The media industry has almost completely moved online, and is made up of a complex consortium of players – big and small – all trying to get a slice of the same content pie.
Existing media companies and newspapers from the analogue days were the first to make the move into the digital world, but the media giants of today should all be looking over their shoulder, because blockchain is coming to break up media monopolies.
But how exactly will the blockchain revolutionize the future of media, which companies will become the media platforms of the future, and what are the problems that blockchain can solve in the world of entertainment and content?
Join us for a deep dive into the future of media on the blockchain.
Why is blockchain the future of media?
A blockchain-based media ecosystem will enable content creators to directly distribute work to their consumers and for artists to create a direct relationship with their fans and communities.
You only need to look at the advent of Non-Fungible Tokens (NFTs) in digital art, or the creation of fan tokens on the blockchain for sports or gaming fans, to see that this is already happening.
Jack Dorsey, CEO of Twitter, says that bitcoin and cryptocurrency is the future of social media, and this probably applies to the media in general. Blockchain technology opens up new possibilities in the way content is produced, distributed and consumed across the entire media value chain.
With all data immutable on the blockchain, copyright owners will be able to track the usage of their content as it happens across multiple channels, and stamp out data and content piracy as well as copyright infringement.
Blockchain creates a transparent database of rights and rights owners, while automating royalty payments through smart contracts. This makes the process automatic and cuts out profiteering middlemen.
Best of all, blockchain has the potential to shift power to the copyright owners and creators directly, where it belongs.
What problems can media on the blockchain solve for content creators?
Between the consumer and an actual piece of content, like an article or a song, there are multiple intermediaries. Third-party middlemen and brokers such as rights management bodies and royalty-collecting associations all try to elbow their way in and capture a small slice of the value.
You might have heard of Spotify paying its artists only $0.0035 per stream. Or YouTube, depending on their fuzzy algorithms, paying between $0.01 to $0.03 per ad view.
Not only do the mass of content creators receive very little compensation for their work—they’re also at the mercy of the platform. For example, YouTube, Facebook or Instagram may one day decide to cancel or block a user account, along with all of its content, including photos, videos and personal data. This has left many creators out cold and without access to the content they have worked so hard to build and curate.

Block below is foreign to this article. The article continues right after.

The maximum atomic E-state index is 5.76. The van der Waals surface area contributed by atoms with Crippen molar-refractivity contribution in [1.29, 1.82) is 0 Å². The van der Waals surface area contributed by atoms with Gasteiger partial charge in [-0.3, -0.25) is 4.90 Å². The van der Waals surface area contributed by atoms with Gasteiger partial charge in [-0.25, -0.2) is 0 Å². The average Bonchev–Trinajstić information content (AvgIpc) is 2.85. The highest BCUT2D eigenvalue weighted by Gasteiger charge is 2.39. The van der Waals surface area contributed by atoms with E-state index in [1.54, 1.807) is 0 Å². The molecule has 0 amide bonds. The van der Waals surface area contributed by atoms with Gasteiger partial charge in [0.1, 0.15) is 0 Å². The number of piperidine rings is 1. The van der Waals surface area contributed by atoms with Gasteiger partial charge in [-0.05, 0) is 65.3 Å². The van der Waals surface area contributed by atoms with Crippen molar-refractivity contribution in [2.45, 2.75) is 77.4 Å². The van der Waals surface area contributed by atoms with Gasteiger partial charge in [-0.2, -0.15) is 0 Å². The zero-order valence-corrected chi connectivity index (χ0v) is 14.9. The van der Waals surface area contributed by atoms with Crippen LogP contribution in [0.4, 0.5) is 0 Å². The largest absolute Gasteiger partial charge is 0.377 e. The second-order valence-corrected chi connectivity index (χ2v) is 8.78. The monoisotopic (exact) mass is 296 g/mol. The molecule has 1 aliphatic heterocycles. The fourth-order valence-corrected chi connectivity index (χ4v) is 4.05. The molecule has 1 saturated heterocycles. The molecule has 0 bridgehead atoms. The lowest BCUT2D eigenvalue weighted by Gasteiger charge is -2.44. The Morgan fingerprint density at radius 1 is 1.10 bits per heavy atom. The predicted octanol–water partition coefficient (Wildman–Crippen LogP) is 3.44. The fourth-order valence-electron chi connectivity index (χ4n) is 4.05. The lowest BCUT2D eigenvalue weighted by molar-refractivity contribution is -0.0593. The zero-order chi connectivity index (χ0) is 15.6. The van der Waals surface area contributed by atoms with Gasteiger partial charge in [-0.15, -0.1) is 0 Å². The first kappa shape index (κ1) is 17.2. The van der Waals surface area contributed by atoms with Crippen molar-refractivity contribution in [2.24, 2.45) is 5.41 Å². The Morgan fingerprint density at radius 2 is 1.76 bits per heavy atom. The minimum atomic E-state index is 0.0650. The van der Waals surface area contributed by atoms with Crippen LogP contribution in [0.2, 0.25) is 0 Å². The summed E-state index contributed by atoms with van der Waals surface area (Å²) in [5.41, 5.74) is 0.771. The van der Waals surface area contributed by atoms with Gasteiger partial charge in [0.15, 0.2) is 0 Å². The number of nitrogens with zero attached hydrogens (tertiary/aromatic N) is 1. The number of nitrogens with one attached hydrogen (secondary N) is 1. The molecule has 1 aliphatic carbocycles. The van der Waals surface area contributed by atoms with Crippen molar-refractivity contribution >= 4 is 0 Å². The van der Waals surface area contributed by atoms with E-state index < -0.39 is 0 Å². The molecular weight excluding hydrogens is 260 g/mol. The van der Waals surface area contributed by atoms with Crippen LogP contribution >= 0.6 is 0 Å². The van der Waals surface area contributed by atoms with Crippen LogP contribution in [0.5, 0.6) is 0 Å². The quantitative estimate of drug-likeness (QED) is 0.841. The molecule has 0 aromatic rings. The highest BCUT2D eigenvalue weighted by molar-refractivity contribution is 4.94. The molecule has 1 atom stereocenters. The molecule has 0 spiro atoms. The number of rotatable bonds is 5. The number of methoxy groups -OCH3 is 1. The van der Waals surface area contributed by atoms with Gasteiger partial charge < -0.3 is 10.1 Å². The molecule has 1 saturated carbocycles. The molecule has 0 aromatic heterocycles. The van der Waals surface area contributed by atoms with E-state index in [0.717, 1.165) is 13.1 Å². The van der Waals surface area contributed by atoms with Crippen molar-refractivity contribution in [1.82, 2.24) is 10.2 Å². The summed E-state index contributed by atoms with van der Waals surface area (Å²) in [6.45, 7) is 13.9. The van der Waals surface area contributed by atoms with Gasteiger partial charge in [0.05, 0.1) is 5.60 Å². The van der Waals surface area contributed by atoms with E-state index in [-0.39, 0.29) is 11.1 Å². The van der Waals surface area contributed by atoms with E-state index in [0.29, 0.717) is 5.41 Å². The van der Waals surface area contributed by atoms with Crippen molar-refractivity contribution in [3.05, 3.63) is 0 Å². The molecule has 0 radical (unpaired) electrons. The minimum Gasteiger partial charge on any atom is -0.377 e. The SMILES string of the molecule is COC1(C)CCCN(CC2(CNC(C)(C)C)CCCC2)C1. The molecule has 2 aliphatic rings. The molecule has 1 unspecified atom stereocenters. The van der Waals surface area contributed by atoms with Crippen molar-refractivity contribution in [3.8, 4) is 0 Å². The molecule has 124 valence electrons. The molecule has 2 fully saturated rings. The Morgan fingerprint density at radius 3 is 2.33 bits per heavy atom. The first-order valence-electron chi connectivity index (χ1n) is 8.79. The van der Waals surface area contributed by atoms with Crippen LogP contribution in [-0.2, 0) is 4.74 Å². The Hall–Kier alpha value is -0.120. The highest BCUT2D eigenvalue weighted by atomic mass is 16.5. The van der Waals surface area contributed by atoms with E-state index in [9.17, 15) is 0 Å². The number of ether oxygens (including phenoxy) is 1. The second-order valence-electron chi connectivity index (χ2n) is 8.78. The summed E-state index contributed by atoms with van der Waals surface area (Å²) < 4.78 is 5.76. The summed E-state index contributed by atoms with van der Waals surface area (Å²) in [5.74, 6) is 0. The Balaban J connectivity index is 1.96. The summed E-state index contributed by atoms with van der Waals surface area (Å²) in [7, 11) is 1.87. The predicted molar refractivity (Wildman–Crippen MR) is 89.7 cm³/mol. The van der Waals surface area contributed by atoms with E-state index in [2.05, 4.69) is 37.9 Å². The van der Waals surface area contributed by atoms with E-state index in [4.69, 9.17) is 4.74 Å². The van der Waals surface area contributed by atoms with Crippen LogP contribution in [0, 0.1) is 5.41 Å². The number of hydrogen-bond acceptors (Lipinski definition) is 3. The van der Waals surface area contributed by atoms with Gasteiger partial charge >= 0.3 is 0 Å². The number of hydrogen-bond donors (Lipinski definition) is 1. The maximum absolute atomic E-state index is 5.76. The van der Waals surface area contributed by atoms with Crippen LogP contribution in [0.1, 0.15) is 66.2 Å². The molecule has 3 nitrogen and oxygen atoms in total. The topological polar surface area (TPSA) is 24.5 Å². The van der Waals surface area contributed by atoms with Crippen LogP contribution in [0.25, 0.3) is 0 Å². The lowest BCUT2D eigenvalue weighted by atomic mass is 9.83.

Upon signing up, many users also give up the rights of ownership of their original content to these platform providers, who may then repurpose the content as they wish, resell it to advertisers, or conduct market research with it.
Did you know that when you post something on Facebook and set it to “public”, you are essentially giving Facebook a “non-exclusive, transferable, sub-licensable, royalty-free, worldwide license”?
It’s time that we take back ownership of our digital spaces, and that’s where blockchain technology comes to the rescue.
How can blockchain technology benefit media companies?
Big media companies also face issues of their own. Content piracy continues to steal value from those who hold the rights to the original content.
Online advertising fraud from ad bots, have cost companies at least $19 billion in lost revenue annually.
Building out on the blockchain allows media companies to take advantage of larger and more secure distributed networks, meaning that demand for data-heavy processes such as high-quality streaming video can be met worldwide, and also that the risk of downtime is reduced.
In the case of media, smart contracts mean that micro-payments can automatically be released to the content owner when it is being consumed by a user in real-time.
Whenever an article is read, or a song streamed or downloaded, the creator of that content can be compensated immediately, without going through manual processes by a third-party body.
Consumers of media are beginning to demand platforms that give them more control over their data. Content delivery networks that understand this will stay one step ahead of the competition.
Which blockchain projects are seeking to revolutionize the media?
Blockchain is already making waves within the media landscape, with disruptors such as the Brave Browser which allows users to choose if they are exposed to advertising or not. Those who opt in to seeing ads are rewarded a part of the platform’s ad revenue in Basic Attention Token (BAT), the native cryptocurrency of the project, and those that opt out can browse the internet in peace, without being tracked by third parties or having their loading times clogged up by cookies and ads.
This dynamic of putting the user in control of their privacy and copyright decisions is carried on into pioneering music rights management platforms such as Audius, Vezt and Verifi.